Style as theory

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Citation: John Van Maanen (1995) Style as theory. Organization Science (RSS)

doi: 10.1287/orsc.6.1.133

Tagged: Sociology (RSS)


Van Maanen's article is an adaption from a speech given to the Organizational Theory division of the Academy of Management as part of the Distinguished Scholar address. Van Maanen's speech was given one year after a talk by Jeff Pfeffer and is essentially a response to Pfeffer and an attack on the basic substance and fundamental suggestions in Pfeffer's address. Van Maanen characterizes Pfeffer's view as focused on the idea that organization theory should be more positivist, less relativist, and more focused on a small number of promising theories and modes forward which Van Maanen reads as a call to purge OT of less scientific modes of analysis.

Van Maanen identifies himself as one of the people that Pfeffer would likely want to purge from the field of OT and argues exactly the opposite. He suggests that OT's major problem is the fact that it has over-embraced scientific principles as a way to understand organization and reduced its writing to a form of scientifically bland "non-style" that argues against the use of metaphor. Van Maanen argues for the value of a more literary approach to explaining organization.

The large majority of Van Maanen's article is about Karl Weick and his work. Van Maanen admires Weick and suggests that much of the value of his work comes from the style of his work that is literary, essay-based, often rambling, and uses allegory.He also uses paradox, often eschews explicit definitions (using presence and repetition to allow the meaning of complicated terms to emerge and be demonstrated through style.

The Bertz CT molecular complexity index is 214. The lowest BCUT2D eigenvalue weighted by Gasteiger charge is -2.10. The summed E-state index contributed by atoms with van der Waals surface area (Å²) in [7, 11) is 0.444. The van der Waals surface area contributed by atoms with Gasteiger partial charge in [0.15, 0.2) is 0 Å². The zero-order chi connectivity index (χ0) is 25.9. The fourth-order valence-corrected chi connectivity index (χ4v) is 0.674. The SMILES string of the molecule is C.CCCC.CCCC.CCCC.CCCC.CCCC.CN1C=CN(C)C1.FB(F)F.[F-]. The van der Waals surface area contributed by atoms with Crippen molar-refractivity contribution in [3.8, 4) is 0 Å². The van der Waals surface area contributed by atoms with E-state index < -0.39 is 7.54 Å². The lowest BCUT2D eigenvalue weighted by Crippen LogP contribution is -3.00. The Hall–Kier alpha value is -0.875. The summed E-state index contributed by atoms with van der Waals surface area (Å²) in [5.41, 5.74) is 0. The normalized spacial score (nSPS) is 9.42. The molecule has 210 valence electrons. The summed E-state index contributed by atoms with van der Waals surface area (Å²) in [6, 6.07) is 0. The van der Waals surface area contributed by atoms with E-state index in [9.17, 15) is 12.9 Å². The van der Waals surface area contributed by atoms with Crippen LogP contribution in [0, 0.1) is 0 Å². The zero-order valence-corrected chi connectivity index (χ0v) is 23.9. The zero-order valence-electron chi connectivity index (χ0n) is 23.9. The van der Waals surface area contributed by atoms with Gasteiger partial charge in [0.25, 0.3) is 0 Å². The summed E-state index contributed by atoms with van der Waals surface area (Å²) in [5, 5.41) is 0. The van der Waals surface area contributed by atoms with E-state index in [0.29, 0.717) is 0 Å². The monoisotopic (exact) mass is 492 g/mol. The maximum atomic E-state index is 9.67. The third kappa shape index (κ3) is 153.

Van Maanen suggests we should be less conversational and less focused on debate. He suggests that the more precise we are, the less we have to say. Van Maanen explains that:

What I am suggesting is that since the very process of theorizing helps create the organizational properties we find in an all too real world, it is a matter far too important to be left to a small set of self-proclaimed experts with their mock science routines, images and metaphors. History is on my side for it is not always the case that persuasion is simply a matter of a few well-placed power-brokers who bludgeon opponents into submission by controlling publications, positions and resources-although it is probably still too often the case. I think a disarmament program is in order to take away certain taken-for-granted tropes that govern organizational theorizing-tropes like progress, truth and reality (singular), as well as all those terms drawn from bipolar hierarchies that privilege certain terms over others, like hard over soft, objective over subjective, perception over imagination, quantitative over qualitative and masculine over feminine.

Theoretical and practical relevance:

Van Maanen's article can be read as an argument in favor of ethnography, anthropology, and less social scientific-focused approaches in organization theory. It has been cited more than 700 times since it's publication in Organization Science in 1995 and is often included on organization theory generals lists.

External links:

  • Notes from Keith Rollag's organization theory generals notes collection